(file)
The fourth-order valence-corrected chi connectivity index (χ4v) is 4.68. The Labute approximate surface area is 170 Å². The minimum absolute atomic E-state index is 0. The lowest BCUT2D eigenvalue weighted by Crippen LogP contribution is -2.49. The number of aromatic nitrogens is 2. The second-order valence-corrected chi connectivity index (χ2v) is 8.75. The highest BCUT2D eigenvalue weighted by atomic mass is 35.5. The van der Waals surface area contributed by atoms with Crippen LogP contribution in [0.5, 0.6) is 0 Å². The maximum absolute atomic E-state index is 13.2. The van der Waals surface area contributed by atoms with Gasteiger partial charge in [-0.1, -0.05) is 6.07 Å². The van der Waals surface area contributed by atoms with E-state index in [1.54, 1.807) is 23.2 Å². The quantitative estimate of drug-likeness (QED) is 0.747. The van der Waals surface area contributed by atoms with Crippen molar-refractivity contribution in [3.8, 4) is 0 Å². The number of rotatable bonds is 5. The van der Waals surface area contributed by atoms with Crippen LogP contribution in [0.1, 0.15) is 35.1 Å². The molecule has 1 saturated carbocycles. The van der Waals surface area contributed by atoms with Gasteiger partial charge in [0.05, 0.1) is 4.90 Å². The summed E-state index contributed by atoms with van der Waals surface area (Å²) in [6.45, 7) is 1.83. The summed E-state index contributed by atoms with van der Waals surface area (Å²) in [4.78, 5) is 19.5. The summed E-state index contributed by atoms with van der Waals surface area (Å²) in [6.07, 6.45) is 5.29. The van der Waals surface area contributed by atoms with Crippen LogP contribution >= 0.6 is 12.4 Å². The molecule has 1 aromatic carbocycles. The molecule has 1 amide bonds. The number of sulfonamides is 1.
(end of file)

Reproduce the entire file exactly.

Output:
The fourth-order valence-corrected chi connectivity index (χ4v) is 4.68. The Labute approximate surface area is 170 Å². The minimum absolute atomic E-state index is 0. The lowest BCUT2D eigenvalue weighted by Crippen LogP contribution is -2.49. The number of aromatic nitrogens is 2. The second-order valence-corrected chi connectivity index (χ2v) is 8.75. The highest BCUT2D eigenvalue weighted by atomic mass is 35.5. The van der Waals surface area contributed by atoms with Crippen LogP contribution in [0.5, 0.6) is 0 Å². The maximum absolute atomic E-state index is 13.2. The van der Waals surface area contributed by atoms with Gasteiger partial charge in [-0.1, -0.05) is 6.07 Å². The van der Waals surface area contributed by atoms with E-state index in [1.54, 1.807) is 23.2 Å². The quantitative estimate of drug-likeness (QED) is 0.747. The van der Waals surface area contributed by atoms with Crippen molar-refractivity contribution in [3.8, 4) is 0 Å². The number of rotatable bonds is 5. The van der Waals surface area contributed by atoms with Crippen LogP contribution in [0.1, 0.15) is 35.1 Å². The molecule has 1 saturated carbocycles. The van der Waals surface area contributed by atoms with Gasteiger partial charge in [0.05, 0.1) is 4.90 Å². The summed E-state index contributed by atoms with van der Waals surface area (Å²) in [6.45, 7) is 1.83. The summed E-state index contributed by atoms with van der Waals surface area (Å²) in [4.78, 5) is 19.5. The summed E-state index contributed by atoms with van der Waals surface area (Å²) in [6.07, 6.45) is 5.29. The van der Waals surface area contributed by atoms with Crippen LogP contribution >= 0.6 is 12.4 Å². The molecule has 1 aromatic carbocycles. The molecule has 1 amide bonds. The number of sulfonamides is 1.